Zimbabwe’s army chief accused of ‘treasonable conduct’
Zimbabwe’s ruling party on Tuesday accused the army chief of “treasonable conduct” after he challenged President Robert Mugabe over the sacking of the vice president, in the latest sign of worsening instability in the country.
The ZANU-PF party criticised General Constantino Chiwenga who had demanded that Mugabe stop purges of senior party figures, including Vice president Emmerson Mnangagwa who was dismissed last week.
In a statement, the party spokesman said Chiwenga’s stance was “clearly calculated to disturb national peace… and suggests treasonable conduct on his part as this was meant to incite insurrection.”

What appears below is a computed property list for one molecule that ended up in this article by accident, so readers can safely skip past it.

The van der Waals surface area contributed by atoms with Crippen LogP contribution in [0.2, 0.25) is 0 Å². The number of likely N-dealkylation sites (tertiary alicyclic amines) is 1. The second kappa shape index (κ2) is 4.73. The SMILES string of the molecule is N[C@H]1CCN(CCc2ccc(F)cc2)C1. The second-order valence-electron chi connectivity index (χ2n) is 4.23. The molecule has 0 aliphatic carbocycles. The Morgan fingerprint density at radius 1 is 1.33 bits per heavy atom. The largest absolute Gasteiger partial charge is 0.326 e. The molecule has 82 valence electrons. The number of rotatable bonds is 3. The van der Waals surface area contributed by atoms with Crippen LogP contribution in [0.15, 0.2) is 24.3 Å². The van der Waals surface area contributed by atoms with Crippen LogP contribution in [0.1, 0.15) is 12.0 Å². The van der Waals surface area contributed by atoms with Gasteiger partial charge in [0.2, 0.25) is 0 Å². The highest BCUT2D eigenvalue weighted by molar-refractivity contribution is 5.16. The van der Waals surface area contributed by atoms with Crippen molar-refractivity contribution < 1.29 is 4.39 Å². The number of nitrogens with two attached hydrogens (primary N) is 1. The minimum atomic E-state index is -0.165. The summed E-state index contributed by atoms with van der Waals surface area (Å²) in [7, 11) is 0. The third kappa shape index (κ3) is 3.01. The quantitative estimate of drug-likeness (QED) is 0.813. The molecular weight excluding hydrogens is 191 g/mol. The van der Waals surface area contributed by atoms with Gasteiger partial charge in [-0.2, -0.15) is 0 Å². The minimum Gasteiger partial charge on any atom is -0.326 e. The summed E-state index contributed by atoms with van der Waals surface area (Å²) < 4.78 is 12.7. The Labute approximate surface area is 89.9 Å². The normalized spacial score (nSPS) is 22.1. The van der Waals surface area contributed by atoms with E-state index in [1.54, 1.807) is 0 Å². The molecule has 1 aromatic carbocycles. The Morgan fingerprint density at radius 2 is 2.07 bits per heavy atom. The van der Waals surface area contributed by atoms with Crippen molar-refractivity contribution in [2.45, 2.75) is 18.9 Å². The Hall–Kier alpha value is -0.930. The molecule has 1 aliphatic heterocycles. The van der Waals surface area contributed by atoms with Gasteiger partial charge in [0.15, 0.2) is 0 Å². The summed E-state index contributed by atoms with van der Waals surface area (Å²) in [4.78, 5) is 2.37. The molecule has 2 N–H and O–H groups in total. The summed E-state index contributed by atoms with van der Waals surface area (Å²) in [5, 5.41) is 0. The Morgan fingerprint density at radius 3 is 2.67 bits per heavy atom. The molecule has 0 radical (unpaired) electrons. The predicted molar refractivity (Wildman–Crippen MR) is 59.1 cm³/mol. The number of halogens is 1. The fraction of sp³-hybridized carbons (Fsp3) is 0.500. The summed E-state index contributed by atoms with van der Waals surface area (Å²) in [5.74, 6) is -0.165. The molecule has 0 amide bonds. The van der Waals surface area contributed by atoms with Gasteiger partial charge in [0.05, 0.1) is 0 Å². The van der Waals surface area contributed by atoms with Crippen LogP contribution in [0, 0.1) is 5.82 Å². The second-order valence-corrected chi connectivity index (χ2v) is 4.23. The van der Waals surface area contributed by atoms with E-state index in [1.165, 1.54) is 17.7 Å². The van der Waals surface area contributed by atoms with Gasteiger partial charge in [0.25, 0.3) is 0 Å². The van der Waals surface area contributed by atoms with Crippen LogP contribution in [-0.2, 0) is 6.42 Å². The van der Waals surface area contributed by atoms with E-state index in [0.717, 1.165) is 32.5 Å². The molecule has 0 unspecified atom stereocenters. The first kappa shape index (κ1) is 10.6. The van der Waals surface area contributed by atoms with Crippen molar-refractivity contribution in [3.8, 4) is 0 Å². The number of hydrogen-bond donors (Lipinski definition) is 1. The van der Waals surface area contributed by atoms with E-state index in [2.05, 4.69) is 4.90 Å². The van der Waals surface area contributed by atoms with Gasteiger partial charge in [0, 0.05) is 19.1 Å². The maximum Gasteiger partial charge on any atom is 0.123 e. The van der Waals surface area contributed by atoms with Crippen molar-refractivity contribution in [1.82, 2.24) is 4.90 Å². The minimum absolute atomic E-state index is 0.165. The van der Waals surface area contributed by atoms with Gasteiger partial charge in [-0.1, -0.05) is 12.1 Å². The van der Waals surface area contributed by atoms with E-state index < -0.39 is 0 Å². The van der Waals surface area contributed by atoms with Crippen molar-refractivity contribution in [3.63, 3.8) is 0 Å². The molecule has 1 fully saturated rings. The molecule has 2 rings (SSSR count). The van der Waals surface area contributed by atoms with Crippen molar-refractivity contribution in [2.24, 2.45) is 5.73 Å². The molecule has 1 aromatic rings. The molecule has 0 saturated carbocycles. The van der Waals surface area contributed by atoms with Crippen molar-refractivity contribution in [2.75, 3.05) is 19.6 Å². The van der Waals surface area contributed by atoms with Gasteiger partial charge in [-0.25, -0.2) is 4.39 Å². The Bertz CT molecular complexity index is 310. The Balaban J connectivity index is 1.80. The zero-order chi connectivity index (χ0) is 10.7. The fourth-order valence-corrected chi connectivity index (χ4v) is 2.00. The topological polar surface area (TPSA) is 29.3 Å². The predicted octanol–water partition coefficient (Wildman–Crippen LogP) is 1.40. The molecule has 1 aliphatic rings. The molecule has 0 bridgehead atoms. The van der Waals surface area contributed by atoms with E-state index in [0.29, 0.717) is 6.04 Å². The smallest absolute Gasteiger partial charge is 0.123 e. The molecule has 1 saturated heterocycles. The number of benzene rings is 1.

On Tuesday, several tanks were seen moving near the capital Harare, alarming residents as Chiwenga had warned of possible military intervention.
“When it comes to matters of protecting our revolution, the military will not hesitate to step in,” Chiwenga told a press conference on Monday.
The reason for the military convoys was not immediately clear, but the vehicles may have been on routine manoeuvres.
The military spokesman was not available to comment.
Mnangagwa had clashed repeatedly with First Lady Grace Mugabe, 52, who was widely seen as vying with him to succeed her 93-year-old husband as president.
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